In April of 2000 when I was 45 I had me a little quandary: should I join the administration of Mayor Rudolph Giuliani, take a job teaching creative writing at a Big Ten university, or stay where I was, directing student services at a well known guide dog school? I thought how fortunate I was to have career choices. Disabled people struggle in the employment sector and it’s rare to be given options. Then, as now, approximately 70% of the disabled remain jobless in the US.
It’s flattering when the Mayor of New York asks you to serve as the Director of the Mayor’s Office for People with Disabilities. I had a one on one meeting with Rudolph Giuliani in his paneled office at City Hall. We talked about unemployment, about the power of government, about the difference leadership can make. I said the MOPD should be a bully pulpit for the private sector, that it was high time for New York to lead the nation in disability employment. I was offered the job. I asked for a couple of days to discuss the matter with my family.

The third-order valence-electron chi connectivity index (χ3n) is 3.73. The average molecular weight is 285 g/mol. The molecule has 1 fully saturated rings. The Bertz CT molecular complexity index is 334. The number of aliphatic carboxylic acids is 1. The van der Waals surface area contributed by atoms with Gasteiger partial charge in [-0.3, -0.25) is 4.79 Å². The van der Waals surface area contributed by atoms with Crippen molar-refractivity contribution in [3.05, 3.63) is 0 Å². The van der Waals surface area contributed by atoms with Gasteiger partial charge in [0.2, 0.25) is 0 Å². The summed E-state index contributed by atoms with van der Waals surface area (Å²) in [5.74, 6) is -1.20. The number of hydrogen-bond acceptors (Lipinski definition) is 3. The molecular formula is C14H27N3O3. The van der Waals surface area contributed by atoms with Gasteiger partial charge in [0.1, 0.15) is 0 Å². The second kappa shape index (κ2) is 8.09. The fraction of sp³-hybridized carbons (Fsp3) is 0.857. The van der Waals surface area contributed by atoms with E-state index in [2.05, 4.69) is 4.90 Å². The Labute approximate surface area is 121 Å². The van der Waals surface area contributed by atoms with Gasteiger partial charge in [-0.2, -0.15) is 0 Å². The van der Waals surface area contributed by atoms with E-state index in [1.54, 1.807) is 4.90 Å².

I had a big problem on my hands. I was a Democrat, a left of center one, a Jesse Jackson voter, and I’d more than a few concerns about Giuliani. He’d fired the prior director of the MOPD for insisting the city meet ADA requirements in construction. (There was a lot of ADA fudging under Rudy’s administration.) I understood the lay of the land. Knew they wanted me because I’d been on Oprah Winfrey, had a handsome guide dog, and yes, I was a “communicator”—a term in American politics akin to being a fast mule skinner. (Relax, boys, the chili will be ready before you know it.)